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Not to be Overlooked

By Nayisha Patel and Georgia Appleyard


Not to be Overlooked introduces a variety of wonderful but lesser-known books to assist readers in finding their next great reads. This week’s column covers a review of Conversations on Love by Natasha Lunn and Strong Female Character by Fern Brady.


Conversations on Love by Natasha Lunn

Review by Nayisha Patel


Natasha Lunn's Conversations on Love is an engrossing examination of the complex and varied aspects of love. Lunn explores the complexity of human connections and reveals the threads that unite us through a series of intimate interviews with a wide range of people. The authenticity of Lunn’s conversations and their unvarnished honesty are the book's strongest points. Every interview provides a glimpse into the pleasures, difficulties and weaknesses that characterise our encounters with love, making the book feel like a window into the soul. Because of Lunn's deft questioning and sympathetic demeanour, the interviewees feel comfortable opening up and sharing the intricate web of feelings that love has woven across their lives.


The inclusion of diverse perspectives in Conversations on Love is one of its best qualities. Rather than restricting her investigation to romantic love, Lunn broadens the spectrum to include familial, platonic and self-love. Given this wide viewpoint, readers can relate to the stories on a personal level and understand the universality of human experience when it comes to matters of the heart. The interviews are arranged as such so that readers can jump easily from one to the next, each offering a different perspective on love. The book covers a wide range of emotions, from heartwarming tales of perseverance and unwavering love to devastating tales of loss and despair. Readers are guaranteed to uncover reflections of their own experiences and gain insight into the various ways in which love shapes people’s lives. Lunn's elegant and approachable writing style ensures that a broad readership will find the book captivating. Her ability to simplify complicated feelings into approachable stories is admirable. Lunn creates a sense of intimacy through her conversational tone, making the reader feel as though they are directly involved in these discussions about love.


Conversations on Love is an insightful and moving examination of one of the most essential facets of human experience. The book offers a rich tapestry that depicts the intricacy, beauty and transformative power of love via its broad array of voices and stories. Anyone who wants to explore the depths of the human heart should read it.


Strong Female Character by Fern Brady

Review by Georgia Appleyard


Stand-up comedian, podcaster and writer Fern Brady received her autism diagnosis as an adult. Like many women with autism, her symptoms went unrecognised in childhood due to outdated diagnostic criteria and false stereotypes about what autism looks like, especially among women and girls. In her memoir, Strong Female Character, Brady delves into the challenges of growing up without a correct diagnosis and the toll it takes on a young person's mental health. At once deeply personal and affecting, this book reflects the broader issues within societal structures that negatively impact neurodivergent individuals. It also explores the intersections between gender, disability and sexuality.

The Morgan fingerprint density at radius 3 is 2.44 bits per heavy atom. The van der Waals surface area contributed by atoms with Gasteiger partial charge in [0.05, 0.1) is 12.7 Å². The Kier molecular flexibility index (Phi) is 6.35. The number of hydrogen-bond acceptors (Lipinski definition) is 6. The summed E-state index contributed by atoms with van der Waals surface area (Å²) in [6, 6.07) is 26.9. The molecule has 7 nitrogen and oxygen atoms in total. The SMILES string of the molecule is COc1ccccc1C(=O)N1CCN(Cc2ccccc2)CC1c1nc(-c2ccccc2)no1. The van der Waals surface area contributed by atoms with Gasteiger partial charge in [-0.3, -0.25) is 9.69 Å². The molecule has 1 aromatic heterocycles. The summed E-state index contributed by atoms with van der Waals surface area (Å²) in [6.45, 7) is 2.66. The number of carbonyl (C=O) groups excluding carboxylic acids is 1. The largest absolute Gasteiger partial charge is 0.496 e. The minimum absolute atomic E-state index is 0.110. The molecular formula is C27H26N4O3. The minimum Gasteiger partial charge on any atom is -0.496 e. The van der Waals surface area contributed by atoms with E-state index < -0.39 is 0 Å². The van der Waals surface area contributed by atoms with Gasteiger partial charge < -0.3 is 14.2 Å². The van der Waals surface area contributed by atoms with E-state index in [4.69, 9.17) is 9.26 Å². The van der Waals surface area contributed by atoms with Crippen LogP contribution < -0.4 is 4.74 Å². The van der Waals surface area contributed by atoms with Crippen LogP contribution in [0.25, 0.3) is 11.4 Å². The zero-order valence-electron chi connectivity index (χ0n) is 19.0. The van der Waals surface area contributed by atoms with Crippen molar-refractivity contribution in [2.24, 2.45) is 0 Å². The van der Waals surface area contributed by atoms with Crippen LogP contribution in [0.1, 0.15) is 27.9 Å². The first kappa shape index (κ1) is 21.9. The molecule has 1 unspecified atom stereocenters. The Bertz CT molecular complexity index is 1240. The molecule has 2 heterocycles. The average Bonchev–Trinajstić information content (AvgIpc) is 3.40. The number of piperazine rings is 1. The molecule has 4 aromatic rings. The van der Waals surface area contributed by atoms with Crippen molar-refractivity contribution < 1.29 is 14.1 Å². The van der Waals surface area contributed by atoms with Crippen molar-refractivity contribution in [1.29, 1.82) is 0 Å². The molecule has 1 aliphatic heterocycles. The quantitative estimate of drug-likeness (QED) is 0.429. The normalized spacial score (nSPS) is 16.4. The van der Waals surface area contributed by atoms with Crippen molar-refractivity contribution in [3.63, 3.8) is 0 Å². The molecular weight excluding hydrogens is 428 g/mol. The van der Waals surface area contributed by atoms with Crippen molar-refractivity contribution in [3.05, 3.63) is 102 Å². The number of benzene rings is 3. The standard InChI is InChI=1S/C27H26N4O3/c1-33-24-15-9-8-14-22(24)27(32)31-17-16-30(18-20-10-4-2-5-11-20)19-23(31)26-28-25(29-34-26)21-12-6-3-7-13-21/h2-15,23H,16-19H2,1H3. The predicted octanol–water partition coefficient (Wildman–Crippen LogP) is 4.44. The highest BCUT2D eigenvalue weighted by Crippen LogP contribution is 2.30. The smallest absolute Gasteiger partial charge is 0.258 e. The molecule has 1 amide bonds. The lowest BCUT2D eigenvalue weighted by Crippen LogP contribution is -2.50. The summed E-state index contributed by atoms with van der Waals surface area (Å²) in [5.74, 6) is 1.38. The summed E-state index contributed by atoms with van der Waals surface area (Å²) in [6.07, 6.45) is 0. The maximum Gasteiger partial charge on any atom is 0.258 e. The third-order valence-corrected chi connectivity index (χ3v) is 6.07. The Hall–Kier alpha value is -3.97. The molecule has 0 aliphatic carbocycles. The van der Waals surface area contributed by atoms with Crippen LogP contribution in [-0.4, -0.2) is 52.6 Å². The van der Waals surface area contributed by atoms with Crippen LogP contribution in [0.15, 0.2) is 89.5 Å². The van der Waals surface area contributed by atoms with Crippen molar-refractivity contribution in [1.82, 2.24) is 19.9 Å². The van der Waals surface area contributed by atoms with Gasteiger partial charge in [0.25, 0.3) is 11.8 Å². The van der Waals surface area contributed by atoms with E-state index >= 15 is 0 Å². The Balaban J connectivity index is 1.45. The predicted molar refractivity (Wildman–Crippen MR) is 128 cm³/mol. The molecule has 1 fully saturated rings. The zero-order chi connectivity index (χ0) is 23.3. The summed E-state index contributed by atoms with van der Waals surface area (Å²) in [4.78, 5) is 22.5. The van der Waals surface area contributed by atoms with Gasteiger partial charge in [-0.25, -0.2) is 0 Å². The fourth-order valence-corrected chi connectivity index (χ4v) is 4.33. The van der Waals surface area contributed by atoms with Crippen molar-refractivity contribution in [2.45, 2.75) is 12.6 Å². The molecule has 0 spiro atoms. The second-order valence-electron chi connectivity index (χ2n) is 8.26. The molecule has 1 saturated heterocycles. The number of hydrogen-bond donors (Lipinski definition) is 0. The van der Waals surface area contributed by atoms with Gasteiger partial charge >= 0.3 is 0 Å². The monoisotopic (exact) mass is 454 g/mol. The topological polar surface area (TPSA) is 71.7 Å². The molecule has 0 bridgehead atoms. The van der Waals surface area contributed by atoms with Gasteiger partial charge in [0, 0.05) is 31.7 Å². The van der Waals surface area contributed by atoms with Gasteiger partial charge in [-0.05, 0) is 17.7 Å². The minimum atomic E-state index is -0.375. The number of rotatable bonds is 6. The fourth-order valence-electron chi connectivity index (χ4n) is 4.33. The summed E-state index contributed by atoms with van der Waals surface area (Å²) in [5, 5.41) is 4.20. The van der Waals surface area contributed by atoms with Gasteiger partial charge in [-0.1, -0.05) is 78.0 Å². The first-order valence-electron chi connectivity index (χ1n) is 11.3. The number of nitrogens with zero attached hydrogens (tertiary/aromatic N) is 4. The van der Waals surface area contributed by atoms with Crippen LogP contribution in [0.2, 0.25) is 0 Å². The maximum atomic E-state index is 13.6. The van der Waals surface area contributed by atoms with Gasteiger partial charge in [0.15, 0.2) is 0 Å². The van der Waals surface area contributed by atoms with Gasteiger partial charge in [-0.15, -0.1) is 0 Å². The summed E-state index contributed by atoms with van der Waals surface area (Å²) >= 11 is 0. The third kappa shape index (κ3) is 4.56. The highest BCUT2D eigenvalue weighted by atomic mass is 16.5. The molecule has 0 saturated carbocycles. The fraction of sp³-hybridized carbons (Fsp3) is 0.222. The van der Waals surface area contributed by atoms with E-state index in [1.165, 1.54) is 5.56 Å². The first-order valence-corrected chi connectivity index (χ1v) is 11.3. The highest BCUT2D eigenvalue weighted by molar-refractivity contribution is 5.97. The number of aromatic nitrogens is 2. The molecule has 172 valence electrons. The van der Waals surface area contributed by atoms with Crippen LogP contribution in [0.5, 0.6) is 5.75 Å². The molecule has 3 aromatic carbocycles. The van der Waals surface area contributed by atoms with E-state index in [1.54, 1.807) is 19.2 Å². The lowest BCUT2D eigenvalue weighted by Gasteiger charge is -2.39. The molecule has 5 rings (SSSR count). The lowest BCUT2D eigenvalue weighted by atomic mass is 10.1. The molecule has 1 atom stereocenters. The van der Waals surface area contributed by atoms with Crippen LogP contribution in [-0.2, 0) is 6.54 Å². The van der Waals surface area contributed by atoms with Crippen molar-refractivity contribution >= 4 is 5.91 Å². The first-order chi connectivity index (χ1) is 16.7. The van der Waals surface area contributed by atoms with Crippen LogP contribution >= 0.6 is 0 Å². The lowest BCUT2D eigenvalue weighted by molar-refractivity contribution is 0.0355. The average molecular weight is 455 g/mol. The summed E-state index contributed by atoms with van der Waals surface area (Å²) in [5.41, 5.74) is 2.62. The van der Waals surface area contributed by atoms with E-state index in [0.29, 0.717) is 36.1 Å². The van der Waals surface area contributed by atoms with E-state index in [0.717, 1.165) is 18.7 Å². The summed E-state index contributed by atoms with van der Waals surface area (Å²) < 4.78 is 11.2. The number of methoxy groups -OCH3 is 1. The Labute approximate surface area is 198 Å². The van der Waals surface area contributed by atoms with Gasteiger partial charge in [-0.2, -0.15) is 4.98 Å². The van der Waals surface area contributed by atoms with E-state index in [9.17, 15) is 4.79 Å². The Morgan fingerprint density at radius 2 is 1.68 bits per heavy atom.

Honesty, as Brady tells us herself, is a typically autistic trait. She is a brutally honest narrator who sugar-coats no aspect of her own life, including her lowest moments which she recounts with no punches pulled. This bravely candid approach is one of the highlights of the memoir. The reader is able to empathise with the narrator, even in morally ambiguous scenes, because the narrator is so completely honest and free of self-aggrandisement. At the same time, Brady has a keen ability to see through pretences and social codes, such as the doublespeak of work culture. Her prose holds up a mirror to the absurd, unspoken rules that form a type of collective façade.


Reflecting on her childhood and young adult life, now with the understanding that she is autistic, Brady sheds light on the multitude of ways in which being autistic shapes her thought processes and behaviours. She explains that this often causes her to clash with those around her who define her behaviour as inconvenient at best and malevolent at worst. Brady confidently interweaves these personal anecdotes with contextual information about autism, grounding her story within the wider context of a diverse array of autistic experiences.


Ultimately, Strong Female Character is an incredibly brave book and a gem among celebrity memoirs. A perfect balance of heart wrenching memories and hilarity, this is a much-needed book that will have a genuine impact on many readers, whether they can relate to Brady’s experiences or are simply interested to learn.


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